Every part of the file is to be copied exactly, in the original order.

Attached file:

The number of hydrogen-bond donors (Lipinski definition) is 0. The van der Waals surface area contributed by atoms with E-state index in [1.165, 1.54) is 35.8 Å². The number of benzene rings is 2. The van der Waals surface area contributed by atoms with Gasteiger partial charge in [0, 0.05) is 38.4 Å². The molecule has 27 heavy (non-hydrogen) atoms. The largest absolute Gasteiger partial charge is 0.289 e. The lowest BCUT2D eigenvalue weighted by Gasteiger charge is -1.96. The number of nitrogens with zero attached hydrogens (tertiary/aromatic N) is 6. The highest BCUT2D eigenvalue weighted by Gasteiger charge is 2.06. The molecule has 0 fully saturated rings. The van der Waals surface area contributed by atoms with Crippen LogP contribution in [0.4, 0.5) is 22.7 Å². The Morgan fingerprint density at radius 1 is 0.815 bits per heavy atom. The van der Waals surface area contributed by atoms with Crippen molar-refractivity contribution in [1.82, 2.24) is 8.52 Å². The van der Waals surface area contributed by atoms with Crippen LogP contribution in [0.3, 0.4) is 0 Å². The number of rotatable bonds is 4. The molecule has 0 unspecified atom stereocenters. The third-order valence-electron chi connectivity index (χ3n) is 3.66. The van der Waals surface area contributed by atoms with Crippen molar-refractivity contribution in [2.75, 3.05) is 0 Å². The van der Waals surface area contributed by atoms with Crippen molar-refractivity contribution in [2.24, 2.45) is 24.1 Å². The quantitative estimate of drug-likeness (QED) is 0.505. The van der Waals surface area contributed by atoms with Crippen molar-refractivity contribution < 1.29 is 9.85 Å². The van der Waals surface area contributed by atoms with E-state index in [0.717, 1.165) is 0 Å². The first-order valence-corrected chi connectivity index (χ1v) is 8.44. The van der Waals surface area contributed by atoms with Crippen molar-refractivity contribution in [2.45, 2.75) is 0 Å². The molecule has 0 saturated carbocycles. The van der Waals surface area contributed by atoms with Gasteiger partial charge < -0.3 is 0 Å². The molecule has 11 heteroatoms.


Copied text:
The number of hydrogen-bond donors (Lipinski definition) is 0. The van der Waals surface area contributed by atoms with E-state index in [1.165, 1.54) is 35.8 Å². The number of benzene rings is 2. The van der Waals surface area contributed by atoms with Gasteiger partial charge in [0, 0.05) is 38.4 Å². The molecule has 27 heavy (non-hydrogen) atoms. The largest absolute Gasteiger partial charge is 0.289 e. The lowest BCUT2D eigenvalue weighted by Gasteiger charge is -1.96. The number of nitrogens with zero attached hydrogens (tertiary/aromatic N) is 6. The highest BCUT2D eigenvalue weighted by Gasteiger charge is 2.06. The molecule has 0 fully saturated rings. The van der Waals surface area contributed by atoms with Crippen LogP contribution in [0.4, 0.5) is 22.7 Å². The Morgan fingerprint density at radius 1 is 0.815 bits per heavy atom. The van der Waals surface area contributed by atoms with Crippen molar-refractivity contribution in [1.82, 2.24) is 8.52 Å². The van der Waals surface area contributed by atoms with Crippen LogP contribution in [0.3, 0.4) is 0 Å². The number of rotatable bonds is 4. The molecule has 0 unspecified atom stereocenters. The third-order valence-electron chi connectivity index (χ3n) is 3.66. The van der Waals surface area contributed by atoms with Crippen molar-refractivity contribution in [2.75, 3.05) is 0 Å². The van der Waals surface area contributed by atoms with Crippen molar-refractivity contribution in [2.24, 2.45) is 24.1 Å². The quantitative estimate of drug-likeness (QED) is 0.505. The van der Waals surface area contributed by atoms with Crippen molar-refractivity contribution < 1.29 is 9.85 Å². The van der Waals surface area contributed by atoms with E-state index in [0.717, 1.165) is 0 Å². The first-order valence-corrected chi connectivity index (χ1v) is 8.44. The van der Waals surface area contributed by atoms with Crippen molar-refractivity contribution in [2.45, 2.75) is 0 Å². The molecule has 0 saturated carbocycles. The van der Waals surface area contributed by atoms with Gasteiger partial charge < -0.3 is 0 Å². The molecule has 11 heteroatoms.